Open Journal of Gastroenterology
Vol.4 No.1(2014), Article ID:41871,5 pages DOI:10.4236/ojgas.2014.41001

25 years’ experience in the management of pilonidal sinus disease

Doureid Oueidat1,2, Alain Rizkallah1, Mahmoud Dirani1, Tarek Bou Assi1, Ali Shams1, Abdo Jurjus1

1Department of Anatomy, Cell Biology and Physiology, Faculty of Medicine, American University of Beirut, Beirut, Lebanon

2Department of Surgery, Al-Zahra Hospital, Beirut, Lebanon


Copyright © 2014 Doureid Oueidat et al. This is an open access article distributed under the Creative Commons Attribution License, which permits unrestricted use, distribution, and reproduction in any medium, provided the original work is properly cited. In accordance of the Creative Commons Attribution License all Copyrights © 2014 are reserved for SCIRP and the owner of the intellectual property Doureid Oueidat et al. All Copyright © 2014 are guarded by law and by SCIRP as a guardian.

Received 29 November 2013; revised 28 December 2013; accepted 4 January 2014


Pilonidal sinus disease is a common medical condition that accounts for almost 15% of anal suppurations with high morbidity. Its management is subject to many variations. In this study, a 25-year experience from 1984 to 2009 of treating pilonidal sinus disease is being reported. A total of 252 patients were included in the study. They were treated by phenol injection, excision and primary closure, or excision and packing. Data showed that excision with packing had the highest cure rate (85%), followed by excision and primary closure (65%), and then phenol (55%). As for the healing duration, the shortest was for excision and primary closure, followed by the phenol injection. However, excision and packing had the least recurrence rate (12%), compared to phenol and excision with primary closure 26.5% and 23%, respectively. The authors recommended excision and packing. However, hospital stay, missed days of work, recurrence rates, and the surgeon’s familiarity with the techniques were important factors in the choice of treatment modality.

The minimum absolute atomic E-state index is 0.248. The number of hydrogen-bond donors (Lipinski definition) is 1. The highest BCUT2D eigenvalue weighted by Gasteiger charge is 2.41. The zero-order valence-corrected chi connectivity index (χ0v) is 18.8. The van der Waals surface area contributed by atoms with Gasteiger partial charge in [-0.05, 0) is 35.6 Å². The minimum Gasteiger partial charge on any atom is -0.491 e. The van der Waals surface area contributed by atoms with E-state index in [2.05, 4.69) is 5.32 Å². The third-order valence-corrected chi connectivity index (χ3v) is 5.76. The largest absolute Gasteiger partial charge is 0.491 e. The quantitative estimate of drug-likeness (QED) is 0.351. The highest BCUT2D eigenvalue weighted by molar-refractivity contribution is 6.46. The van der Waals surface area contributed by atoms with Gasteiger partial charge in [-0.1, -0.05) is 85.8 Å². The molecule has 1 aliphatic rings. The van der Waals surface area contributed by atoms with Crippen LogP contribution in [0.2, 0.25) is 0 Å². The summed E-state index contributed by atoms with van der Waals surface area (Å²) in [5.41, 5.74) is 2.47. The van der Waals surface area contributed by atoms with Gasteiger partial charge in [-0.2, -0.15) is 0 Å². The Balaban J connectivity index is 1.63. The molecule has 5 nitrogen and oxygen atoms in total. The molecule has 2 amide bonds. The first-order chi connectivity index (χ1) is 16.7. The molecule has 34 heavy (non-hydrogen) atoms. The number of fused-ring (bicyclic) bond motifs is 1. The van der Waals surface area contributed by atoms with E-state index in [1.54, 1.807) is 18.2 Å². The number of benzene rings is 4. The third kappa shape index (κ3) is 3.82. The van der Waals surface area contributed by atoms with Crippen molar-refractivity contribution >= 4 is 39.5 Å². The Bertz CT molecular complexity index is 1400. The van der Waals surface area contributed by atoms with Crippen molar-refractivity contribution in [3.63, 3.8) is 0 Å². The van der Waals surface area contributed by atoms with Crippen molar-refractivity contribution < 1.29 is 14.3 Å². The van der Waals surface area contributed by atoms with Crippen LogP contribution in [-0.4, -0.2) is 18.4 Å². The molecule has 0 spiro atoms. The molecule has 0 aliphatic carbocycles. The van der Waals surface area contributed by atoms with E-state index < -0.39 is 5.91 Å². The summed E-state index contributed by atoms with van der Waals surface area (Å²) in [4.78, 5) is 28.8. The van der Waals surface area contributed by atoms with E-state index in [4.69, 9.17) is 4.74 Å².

Pilonidal Sinus; Phenol Injection; Excision with Primary Closure; Excision with Packing


In 1833, Herbert Mayo described a hair-containing sinus [1], but it was not until 1880 that Hodge [2] suggested the term “pilonidal” (Latin: pilus = hair and nidus = nest). By definition, a pilonidal sinus is a sinus that contains hairs, mainly in the sacrococcygeal area and is due to favoring conditions like: The existence of a deep natal cleft and the presence of hair within the cleft, sweating, maceration, bacterial contamination, and penetration of hairs [3]. In addition, certain effect exerted by the movement of the buttocks encourages loose dead hair to gain entry to the sinus [4]. This pilonidal sinus disease was also branded as “jeep disease” during the Second World War because of the high incidence among jeep drivers [5].